The manual installation documentation is in need of attention. We are aware that some components no longer work as documented here. If you are interested in helping us improve the documentation, please see Contributing.
The manual installation guide is not intended to describe the Islandora installation but rather an Islandora installation. The server created using this guide is not hardened, will not be easily scalable, and the components may not be configured in a way you consider easy to work with. A production instance of Islandora should be installed and maintained by a professional with an understanding of Linux and server administration.
This guide will contain generalized steps on installation and configuration of the various components, but will contain specific example commands for executing these steps on an Ubuntu 18.04 Server.
Some Prerequisite Knowledge¶
This guide assumes the user has some knowledge:
- A general idea of how to work on the command-line of a Linux server using Bash. Commands are described in detail, but servers are volatile, and knowledge is still assumed in case anything happens outside of your expectations.
- An understanding of how to modify files from the command line. Configurations will often need to be created or modified in order to get things up and running. This might involve using an application like
vim, or creating these files locally and uploading them to the server. It should also generally be assumed that most of these configuration files will have to be created or edited using
sudo, and that permissions and ownership may need to be specified on these files.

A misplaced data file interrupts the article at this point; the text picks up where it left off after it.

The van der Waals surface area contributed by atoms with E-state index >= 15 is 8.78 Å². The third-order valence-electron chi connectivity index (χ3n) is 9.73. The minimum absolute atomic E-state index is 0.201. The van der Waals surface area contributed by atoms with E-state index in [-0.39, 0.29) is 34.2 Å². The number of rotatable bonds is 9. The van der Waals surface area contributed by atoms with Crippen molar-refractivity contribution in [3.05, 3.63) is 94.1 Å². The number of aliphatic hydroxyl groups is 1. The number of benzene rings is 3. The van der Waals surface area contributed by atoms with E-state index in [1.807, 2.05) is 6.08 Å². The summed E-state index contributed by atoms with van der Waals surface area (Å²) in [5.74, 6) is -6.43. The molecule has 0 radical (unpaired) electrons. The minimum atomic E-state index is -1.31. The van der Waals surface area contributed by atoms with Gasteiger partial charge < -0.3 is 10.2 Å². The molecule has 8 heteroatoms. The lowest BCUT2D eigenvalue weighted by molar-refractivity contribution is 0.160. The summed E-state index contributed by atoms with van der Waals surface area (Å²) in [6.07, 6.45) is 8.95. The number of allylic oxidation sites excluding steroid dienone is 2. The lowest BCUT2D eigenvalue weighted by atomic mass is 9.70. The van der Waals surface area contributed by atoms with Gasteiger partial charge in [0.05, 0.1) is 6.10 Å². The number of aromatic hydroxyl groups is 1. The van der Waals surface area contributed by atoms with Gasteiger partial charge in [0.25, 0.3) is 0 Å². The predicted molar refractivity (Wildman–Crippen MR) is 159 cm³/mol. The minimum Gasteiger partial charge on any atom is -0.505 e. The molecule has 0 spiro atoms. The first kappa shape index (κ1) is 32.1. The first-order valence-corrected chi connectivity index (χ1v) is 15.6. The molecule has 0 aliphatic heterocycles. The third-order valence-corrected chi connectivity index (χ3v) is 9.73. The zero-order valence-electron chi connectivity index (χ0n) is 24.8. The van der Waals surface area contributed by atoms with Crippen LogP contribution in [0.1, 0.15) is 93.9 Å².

Conventions Used in This Guide¶
The steps in this guide are listed in chronological order of installation and configuration. Some sections will reference variables and rely on components installed in previous sections. It does not account for skipping over or otherwise changing the order of installation steps; bear this in mind if you decide to do things out of the provided order.
It is expected that the person setting up the site may want to use different usernames, passwords, and other such variables than the ones presented by default in this guide. Additionally, some defaults can't be provided, such as up-to-date version information for externally-provided components. In such cases, the replacement variables will be placed in all capital letters, and a description of the variables, any possible defaults, and how to get up-to-date information, will be listed below.
Command blocks are always assumed to start at the home folder of the user originally created during the server installation. They are never run as
root; if root access is required,
sudo will be specified, and if files are created belonging to
root that should not belong to
chown will be run against them immediately afterwards to ensure correct permissions. If commands need to be run from a different working directory, an absolute path will be specified to use with
cd. If you're concerned about whether or not a code block can be run from your current working directory, run